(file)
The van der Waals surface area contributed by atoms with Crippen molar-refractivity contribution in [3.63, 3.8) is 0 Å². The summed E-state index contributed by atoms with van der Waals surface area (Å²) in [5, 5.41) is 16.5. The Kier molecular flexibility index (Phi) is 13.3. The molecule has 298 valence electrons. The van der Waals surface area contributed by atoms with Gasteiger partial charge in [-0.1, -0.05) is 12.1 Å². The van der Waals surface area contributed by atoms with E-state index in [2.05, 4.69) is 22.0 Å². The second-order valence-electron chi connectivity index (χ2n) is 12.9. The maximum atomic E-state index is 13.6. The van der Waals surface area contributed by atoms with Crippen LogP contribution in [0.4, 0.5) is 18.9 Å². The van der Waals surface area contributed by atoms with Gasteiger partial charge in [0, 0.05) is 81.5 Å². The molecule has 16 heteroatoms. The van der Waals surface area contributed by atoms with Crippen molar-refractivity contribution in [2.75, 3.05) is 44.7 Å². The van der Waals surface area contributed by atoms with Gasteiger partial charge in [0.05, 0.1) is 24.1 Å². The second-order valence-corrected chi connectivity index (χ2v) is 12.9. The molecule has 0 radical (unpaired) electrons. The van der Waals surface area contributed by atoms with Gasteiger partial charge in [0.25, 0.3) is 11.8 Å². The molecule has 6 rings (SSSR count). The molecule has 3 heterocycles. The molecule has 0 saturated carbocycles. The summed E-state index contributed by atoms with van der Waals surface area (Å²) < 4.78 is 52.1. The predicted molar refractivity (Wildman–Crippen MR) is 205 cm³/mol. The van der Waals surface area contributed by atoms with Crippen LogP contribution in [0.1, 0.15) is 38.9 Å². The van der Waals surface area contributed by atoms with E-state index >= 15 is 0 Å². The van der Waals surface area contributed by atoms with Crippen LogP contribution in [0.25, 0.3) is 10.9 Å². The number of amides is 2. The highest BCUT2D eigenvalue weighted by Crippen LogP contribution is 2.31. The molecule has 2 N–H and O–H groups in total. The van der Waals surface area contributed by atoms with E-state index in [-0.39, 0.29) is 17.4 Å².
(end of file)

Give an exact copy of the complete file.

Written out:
The van der Waals surface area contributed by atoms with Crippen molar-refractivity contribution in [3.63, 3.8) is 0 Å². The summed E-state index contributed by atoms with van der Waals surface area (Å²) in [5, 5.41) is 16.5. The Kier molecular flexibility index (Phi) is 13.3. The molecule has 298 valence electrons. The van der Waals surface area contributed by atoms with Gasteiger partial charge in [-0.1, -0.05) is 12.1 Å². The van der Waals surface area contributed by atoms with E-state index in [2.05, 4.69) is 22.0 Å². The second-order valence-electron chi connectivity index (χ2n) is 12.9. The maximum atomic E-state index is 13.6. The van der Waals surface area contributed by atoms with Crippen LogP contribution in [0.4, 0.5) is 18.9 Å². The van der Waals surface area contributed by atoms with Gasteiger partial charge in [0, 0.05) is 81.5 Å². The molecule has 16 heteroatoms. The van der Waals surface area contributed by atoms with Crippen molar-refractivity contribution in [2.75, 3.05) is 44.7 Å². The van der Waals surface area contributed by atoms with Gasteiger partial charge in [0.05, 0.1) is 24.1 Å². The second-order valence-corrected chi connectivity index (χ2v) is 12.9. The molecule has 0 radical (unpaired) electrons. The van der Waals surface area contributed by atoms with Gasteiger partial charge in [0.25, 0.3) is 11.8 Å². The molecule has 6 rings (SSSR count). The molecule has 3 heterocycles. The molecule has 0 saturated carbocycles. The summed E-state index contributed by atoms with van der Waals surface area (Å²) < 4.78 is 52.1. The predicted molar refractivity (Wildman–Crippen MR) is 205 cm³/mol. The van der Waals surface area contributed by atoms with Crippen LogP contribution in [0.1, 0.15) is 38.9 Å². The van der Waals surface area contributed by atoms with E-state index >= 15 is 0 Å². The van der Waals surface area contributed by atoms with Crippen LogP contribution in [0.25, 0.3) is 10.9 Å². The number of amides is 2. The highest BCUT2D eigenvalue weighted by Crippen LogP contribution is 2.31. The molecule has 2 N–H and O–H groups in total. The van der Waals surface area contributed by atoms with E-state index in [-0.39, 0.29) is 17.4 Å².